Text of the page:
It may seem strange to the modern pediatrician, but the fact remains that until the late 1930s care of the newborn was almost entirely in the hands of obstetricians. There was a large group of physicians called "women and children's specialists," and many obstetricians jealously cared for their newborns at least throughout the first year.
I went through my internship and residency at two of the famous pediatric hospitals in the late '20s; but we saw no newborns unless they had some severe birth defect, such as hydrocephalus, harelip and cleft palate, or a severe congenital heart defect. It was necessary for me to take a special obstetric internship at Bellevue Hospital so that I could observe and care for newborns.
In the early 1930s, very little was known concerning the perinatal period - the most crucial period of life. Death certificates recorded innumerable cases of "asphyxia of the newborn," "stillbirth," and "prematurity." Oxygen in high concentrations was a primary method of treatment, and often severely jaundiced babies who became anemic were given repeated infusions of their mothers' blood - for surely "mother's blood is best for her baby."
It was during this period of limited knowledge that the Special Committee on Infant Mortality was organized under the auspices of the Medical Society of the County of New York. As could be expected, at first it involved only the obstetricians and hospital administrators.
But in 1936 the Division of Maternity and Newborn Services of the New York City Department of Health became involved in the work of the committee. Dr. Harold Abramson, a pediatrician who was epidemiologist for the Division, became associated with the Committee on Infant Mortality and from that time on was an inspiring force on it for the remainder of his life. He concerned himself with improved obstetric care, resuscitation, premature care (including the premature transportation service), neonatal infections, and, later, intensive-care units. Symposiums, lectures, and motion pictures were presented to educate the medical community.
It was only natural then that, in seeking a Guest Editor for an issue of Pediatric Annals on neonatal morbidity, I should turn to Dr. Abramson, who was then chairman of the Committee on Infant Mortality. It was decided that Dr. Charles H. Bauer, a member of the committee, would be co-Guest Editor.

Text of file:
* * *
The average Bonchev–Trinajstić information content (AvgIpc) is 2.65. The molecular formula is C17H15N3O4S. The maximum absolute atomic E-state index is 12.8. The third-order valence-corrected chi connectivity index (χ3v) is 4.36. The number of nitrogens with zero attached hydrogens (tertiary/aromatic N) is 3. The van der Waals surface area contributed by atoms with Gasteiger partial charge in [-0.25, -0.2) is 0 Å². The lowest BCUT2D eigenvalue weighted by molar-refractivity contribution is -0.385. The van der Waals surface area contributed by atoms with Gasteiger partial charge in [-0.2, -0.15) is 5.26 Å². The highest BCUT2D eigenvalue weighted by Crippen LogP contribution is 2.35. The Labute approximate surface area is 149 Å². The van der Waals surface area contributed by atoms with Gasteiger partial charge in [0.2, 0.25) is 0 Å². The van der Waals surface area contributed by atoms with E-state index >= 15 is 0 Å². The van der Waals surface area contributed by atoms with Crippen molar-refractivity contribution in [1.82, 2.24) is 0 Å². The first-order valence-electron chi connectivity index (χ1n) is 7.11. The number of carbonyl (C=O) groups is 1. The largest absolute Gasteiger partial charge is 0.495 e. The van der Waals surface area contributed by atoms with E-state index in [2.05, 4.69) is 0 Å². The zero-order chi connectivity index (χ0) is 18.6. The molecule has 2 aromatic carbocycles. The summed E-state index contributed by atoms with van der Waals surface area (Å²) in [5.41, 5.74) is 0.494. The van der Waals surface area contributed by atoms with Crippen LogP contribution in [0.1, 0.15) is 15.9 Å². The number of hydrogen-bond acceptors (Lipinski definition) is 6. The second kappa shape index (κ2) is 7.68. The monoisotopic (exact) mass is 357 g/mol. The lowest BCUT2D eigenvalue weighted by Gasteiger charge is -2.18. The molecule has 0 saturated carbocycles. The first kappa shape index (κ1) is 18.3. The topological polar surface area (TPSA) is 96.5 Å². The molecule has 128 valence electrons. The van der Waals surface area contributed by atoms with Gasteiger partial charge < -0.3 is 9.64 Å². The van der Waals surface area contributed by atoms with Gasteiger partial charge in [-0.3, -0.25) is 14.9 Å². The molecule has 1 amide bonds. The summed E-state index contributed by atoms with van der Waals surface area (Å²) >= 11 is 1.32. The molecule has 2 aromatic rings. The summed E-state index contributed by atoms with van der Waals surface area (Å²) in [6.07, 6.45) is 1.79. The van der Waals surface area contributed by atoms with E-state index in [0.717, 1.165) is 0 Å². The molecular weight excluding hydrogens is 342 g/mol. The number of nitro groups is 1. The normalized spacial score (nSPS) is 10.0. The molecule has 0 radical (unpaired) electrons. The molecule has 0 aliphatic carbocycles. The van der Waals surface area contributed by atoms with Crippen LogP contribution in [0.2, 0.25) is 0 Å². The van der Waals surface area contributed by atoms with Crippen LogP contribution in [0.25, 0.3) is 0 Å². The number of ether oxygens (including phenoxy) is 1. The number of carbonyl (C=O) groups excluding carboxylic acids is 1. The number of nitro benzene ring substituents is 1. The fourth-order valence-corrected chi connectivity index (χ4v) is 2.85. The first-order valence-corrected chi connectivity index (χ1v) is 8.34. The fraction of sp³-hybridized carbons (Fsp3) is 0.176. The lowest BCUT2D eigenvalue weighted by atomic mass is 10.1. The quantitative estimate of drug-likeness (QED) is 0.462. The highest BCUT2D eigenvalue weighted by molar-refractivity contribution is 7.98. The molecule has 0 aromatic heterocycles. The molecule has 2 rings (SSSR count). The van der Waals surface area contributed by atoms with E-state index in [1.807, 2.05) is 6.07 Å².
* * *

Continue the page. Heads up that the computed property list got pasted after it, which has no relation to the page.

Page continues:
Dr. Abramson enthusiastically set about selecting contributors but suddenly died in October, 1974. The selection was continued by Dr. Bauer.
The first article in this issue of Pediatric Annals is a historical review by Dr. Abramson of the work and attainments of the Special Committee throughout the years. It portrays the numerous efforts of this group aimed at reducing if not eliminating many of the hazards of the neonatal period. A simple reading of the subjects presented to physicians in lectures, symposiums, movies, and publications gives us some idea not only of the energy and vigor of this committee in the past 37 years but also of the accomplishments of medical science in the field of neonatology during that period.
This article is followed by an important contribution on "Infant Transport Services," by Drs. Angelo Ferrara and Lucille Perrotta. It has, for the past two decades, been realized that one of the most significant means of reducing newborn mortality is by having the highrisk infant cared for in a unit equipped for that specific purpose (more recently defined as the "newborn intensive-care unit"). Most hospitals in the United States are not equipped with such units, and a special infant transport service must be organized and used. This article presents a superb description of the organization of such a service, including the training of personnel, the equipment needed, the type of vehicle recommended, and even the cost of operating the service.
The three subsequent articles present a symposium on infections in the neonatal period. It starts with a discussion, by Dr. Stephen R. Kandall, on the means of preventing or controlling bacterial infection in the nursery. This is an excellent coverage of one of the most difficult problems in the newborn nursery.
The next contribution - "Neonatal Sepsis," by Drs. Sophie Pierog and Sarvesh Nigam - is a complete review of the subject, covering pathogenesis, signs and symptoms, and supportive treatment.
A complete discussion of treatment is given by Dr. Anne A. Gershon in her article on "The Use of Antibiotics for Severe Neonatal Infections." This deals fully with both sepsis and meningitis and should be of great value to all pediatricians treating such cases.
Another important aspect of neonatal morbidity is covered in the article on "Nonhemolytic Hyperbilirubinemia in Full-Term Infants," by Drs. Charles H. Bauer and Terusada Horiguchi. This subject is still open to controversy, first as to what specifically is the level of hyperbilirubinemia requiring treatment and then whether treatment should be by lights or by exchange transfusions. The authors clearly discuss this controversy and present the treatment they have found most successful.
The final contribution deals with the "Torch Syndrome," named from the first letters of four infections that may affect the fetus - toxoplasmosis, rubella, cytomegalovirus, and herpes simplex.
The pathogenesis, diagnosis, prognosis, and pathologic findings are presented for each of these conditions. Although completely successful treatment has not been reported for any of these conditions, the successful treatment of an infant with cytomegalovirus infection was recently reported from the North Shore Hospital in Long Island, New York. The authors of the article on the "Torch Syndrome" are Drs. Yong Ho Shin, Leonard Glass, and Hugh E. Evans.
This issue, then, covers some of the subjects of major importance in infant morbidity. A future issue will be devoted to erythroblastosis fetalis, the respiratory distress syndrome, and the newborn intensive -care unit.